Milwaukee Researcher Finds Multiple Genes at Play in Childhood Disorder
A study by a Milwaukee researcher has identified additional genes related to a complex speech disorder affecting children, but the work could lead to a better overall understanding of defects in the human genome.
Worthey says often in genomic medicine, researchers are trying to address diseases that are believed to be caused by a single gene defect.
But Worthey wanted to look at more complex genetics, where multiple genes could be having an effect.
As director of genomic informatics for the genome medicine clinic at Children’s Hospital of Wisconsin and the Medical College of Wisconsin, Worthey studies genetic defects in childhood apraxia, and she knew that many in that field suspected several genes were involved.
So Worthey and her colleagues performed exome sequencing on 10 children. Exome sequencing is a cheaper, faster approach that only sequences a small percentage of the human genome.
"You get less data, but you get most of the pieces currently known associated with disease," she says.
The researchers found a number of different genes involved, including some new ones.
"It was kind of an accumulation of smaller changes that gave rise to the disease," she says.
What's significant about their findings, Worthey says, is that many of these genes shared the same "pathway" within a cell. And that could have big implications in terms of how treatment gets to the genes.
"It's the pathway going wrong that you treat with the drug," she says. "Finding more genes increases our knowledge about how broad and diverse that pathway is and it may even get us into other pathways that already have drugs for them that can be used in these cases potentially."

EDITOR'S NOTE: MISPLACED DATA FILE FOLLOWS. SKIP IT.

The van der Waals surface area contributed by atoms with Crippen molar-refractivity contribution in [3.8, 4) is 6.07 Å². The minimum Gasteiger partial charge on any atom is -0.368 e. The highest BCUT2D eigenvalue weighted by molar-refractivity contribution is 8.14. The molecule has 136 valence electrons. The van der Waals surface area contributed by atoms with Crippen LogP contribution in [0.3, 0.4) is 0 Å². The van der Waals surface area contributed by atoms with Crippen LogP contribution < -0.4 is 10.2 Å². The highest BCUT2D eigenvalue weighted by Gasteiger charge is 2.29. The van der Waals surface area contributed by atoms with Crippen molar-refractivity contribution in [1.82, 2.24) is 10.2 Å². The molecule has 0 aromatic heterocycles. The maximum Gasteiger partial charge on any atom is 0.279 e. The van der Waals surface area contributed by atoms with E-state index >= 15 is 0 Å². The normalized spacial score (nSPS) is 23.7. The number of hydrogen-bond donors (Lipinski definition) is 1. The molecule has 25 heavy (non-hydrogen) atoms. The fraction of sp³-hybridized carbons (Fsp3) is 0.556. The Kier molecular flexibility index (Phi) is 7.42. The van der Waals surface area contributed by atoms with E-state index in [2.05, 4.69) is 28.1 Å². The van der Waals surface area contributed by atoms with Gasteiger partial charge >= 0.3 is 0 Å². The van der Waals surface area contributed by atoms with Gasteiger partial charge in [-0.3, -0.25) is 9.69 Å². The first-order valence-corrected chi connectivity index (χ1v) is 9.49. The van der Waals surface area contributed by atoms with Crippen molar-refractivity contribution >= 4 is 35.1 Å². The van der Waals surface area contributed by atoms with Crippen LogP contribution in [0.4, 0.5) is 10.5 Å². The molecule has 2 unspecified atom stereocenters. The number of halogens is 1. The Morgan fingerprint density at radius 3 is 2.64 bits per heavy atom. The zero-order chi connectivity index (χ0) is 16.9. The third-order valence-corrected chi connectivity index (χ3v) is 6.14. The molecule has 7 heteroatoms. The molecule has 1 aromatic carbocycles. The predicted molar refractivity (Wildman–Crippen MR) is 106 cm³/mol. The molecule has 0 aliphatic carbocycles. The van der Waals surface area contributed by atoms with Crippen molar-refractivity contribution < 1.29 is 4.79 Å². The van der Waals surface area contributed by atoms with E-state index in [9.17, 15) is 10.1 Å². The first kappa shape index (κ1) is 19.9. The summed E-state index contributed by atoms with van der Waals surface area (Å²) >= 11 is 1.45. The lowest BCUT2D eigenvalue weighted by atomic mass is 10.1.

Worthey warns new drugs won't happen very quickly. But she says knowing how multiple genes and pathways contribute to a disorder can help doctors and researchers properly diagnose and treat children with a speech problem by ruling out other causes.
This research might not have been possible just a few years ago, Worthey says. Back in 2010, genomic researchers at Children's Hospital and the Medical College made news when they successfully used genome sequencing to diagnose and treat a child with a rare medical condition.
But even in the short time since then, sequencing technology has vastly improved. Computational capabilities - what's needed to sort through all that data gathered by sequencing - has also gotten much faster.
"When I started my PhD was really when genomics data was starting to be made available, and it took me three years to do what it would have taken me a week or less now," she says.
Worthey says researchers now find 50 to 60 new causal associations between genes and diseases every month, whereas in 2005, there were only 80 found a year.
But Worthey says challenges still remain in accessing the overwhelming amount of data sequencing produces.
"We now have a filter that we can put on the fire hose to get the data out of it that we can use just now to make diagnoses and understand what's going on," she says. "At the same time the rest of the data that's still in the fire hose is still data we need to treat anyone. We need to learn how to open it up a little bit to use that data."
Worthey's findings on genetic defects in childhood apraxia were published in the Journal of Neurodevelopmental Disorders.